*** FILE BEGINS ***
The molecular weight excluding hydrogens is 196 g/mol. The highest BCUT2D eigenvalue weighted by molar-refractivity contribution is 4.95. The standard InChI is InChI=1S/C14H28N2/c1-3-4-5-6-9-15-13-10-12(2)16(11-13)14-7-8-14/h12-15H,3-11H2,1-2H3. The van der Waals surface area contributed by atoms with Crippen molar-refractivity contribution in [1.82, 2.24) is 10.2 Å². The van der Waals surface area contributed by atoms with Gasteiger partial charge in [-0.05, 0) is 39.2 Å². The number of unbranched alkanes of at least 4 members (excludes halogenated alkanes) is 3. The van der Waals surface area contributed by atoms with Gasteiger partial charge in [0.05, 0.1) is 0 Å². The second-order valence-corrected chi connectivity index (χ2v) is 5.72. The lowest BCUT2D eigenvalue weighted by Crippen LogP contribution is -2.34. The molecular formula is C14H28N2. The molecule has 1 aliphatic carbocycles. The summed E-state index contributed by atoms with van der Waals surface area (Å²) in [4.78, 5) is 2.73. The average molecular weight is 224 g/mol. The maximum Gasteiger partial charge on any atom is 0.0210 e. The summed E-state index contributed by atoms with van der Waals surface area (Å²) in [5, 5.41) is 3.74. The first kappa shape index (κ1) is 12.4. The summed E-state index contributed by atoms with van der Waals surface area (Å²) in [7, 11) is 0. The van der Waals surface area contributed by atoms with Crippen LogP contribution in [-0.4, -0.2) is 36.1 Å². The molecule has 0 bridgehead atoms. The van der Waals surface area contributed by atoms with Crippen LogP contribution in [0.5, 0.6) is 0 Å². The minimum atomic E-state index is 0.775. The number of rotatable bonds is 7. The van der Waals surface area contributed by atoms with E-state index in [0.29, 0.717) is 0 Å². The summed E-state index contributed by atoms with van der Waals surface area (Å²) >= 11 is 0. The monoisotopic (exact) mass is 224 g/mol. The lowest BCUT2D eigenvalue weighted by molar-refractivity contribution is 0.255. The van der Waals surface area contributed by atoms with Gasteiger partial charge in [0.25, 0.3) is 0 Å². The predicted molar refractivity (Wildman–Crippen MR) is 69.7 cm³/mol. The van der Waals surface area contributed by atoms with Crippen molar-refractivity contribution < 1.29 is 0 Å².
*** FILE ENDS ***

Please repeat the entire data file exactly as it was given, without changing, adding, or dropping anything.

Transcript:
The molecular weight excluding hydrogens is 196 g/mol. The highest BCUT2D eigenvalue weighted by molar-refractivity contribution is 4.95. The standard InChI is InChI=1S/C14H28N2/c1-3-4-5-6-9-15-13-10-12(2)16(11-13)14-7-8-14/h12-15H,3-11H2,1-2H3. The van der Waals surface area contributed by atoms with Crippen molar-refractivity contribution in [1.82, 2.24) is 10.2 Å². The van der Waals surface area contributed by atoms with Gasteiger partial charge in [-0.05, 0) is 39.2 Å². The number of unbranched alkanes of at least 4 members (excludes halogenated alkanes) is 3. The van der Waals surface area contributed by atoms with Gasteiger partial charge in [0.05, 0.1) is 0 Å². The second-order valence-corrected chi connectivity index (χ2v) is 5.72. The lowest BCUT2D eigenvalue weighted by Crippen LogP contribution is -2.34. The molecular formula is C14H28N2. The molecule has 1 aliphatic carbocycles. The summed E-state index contributed by atoms with van der Waals surface area (Å²) in [4.78, 5) is 2.73. The average molecular weight is 224 g/mol. The maximum Gasteiger partial charge on any atom is 0.0210 e. The summed E-state index contributed by atoms with van der Waals surface area (Å²) in [5, 5.41) is 3.74. The first kappa shape index (κ1) is 12.4. The summed E-state index contributed by atoms with van der Waals surface area (Å²) in [7, 11) is 0. The van der Waals surface area contributed by atoms with Crippen LogP contribution in [-0.4, -0.2) is 36.1 Å². The molecule has 0 bridgehead atoms. The van der Waals surface area contributed by atoms with Crippen LogP contribution in [0.5, 0.6) is 0 Å². The minimum atomic E-state index is 0.775. The number of rotatable bonds is 7. The van der Waals surface area contributed by atoms with E-state index in [0.29, 0.717) is 0 Å². The summed E-state index contributed by atoms with van der Waals surface area (Å²) >= 11 is 0. The monoisotopic (exact) mass is 224 g/mol. The lowest BCUT2D eigenvalue weighted by molar-refractivity contribution is 0.255. The van der Waals surface area contributed by atoms with Gasteiger partial charge in [0.25, 0.3) is 0 Å². The predicted molar refractivity (Wildman–Crippen MR) is 69.7 cm³/mol. The van der Waals surface area contributed by atoms with Crippen molar-refractivity contribution < 1.29 is 0 Å².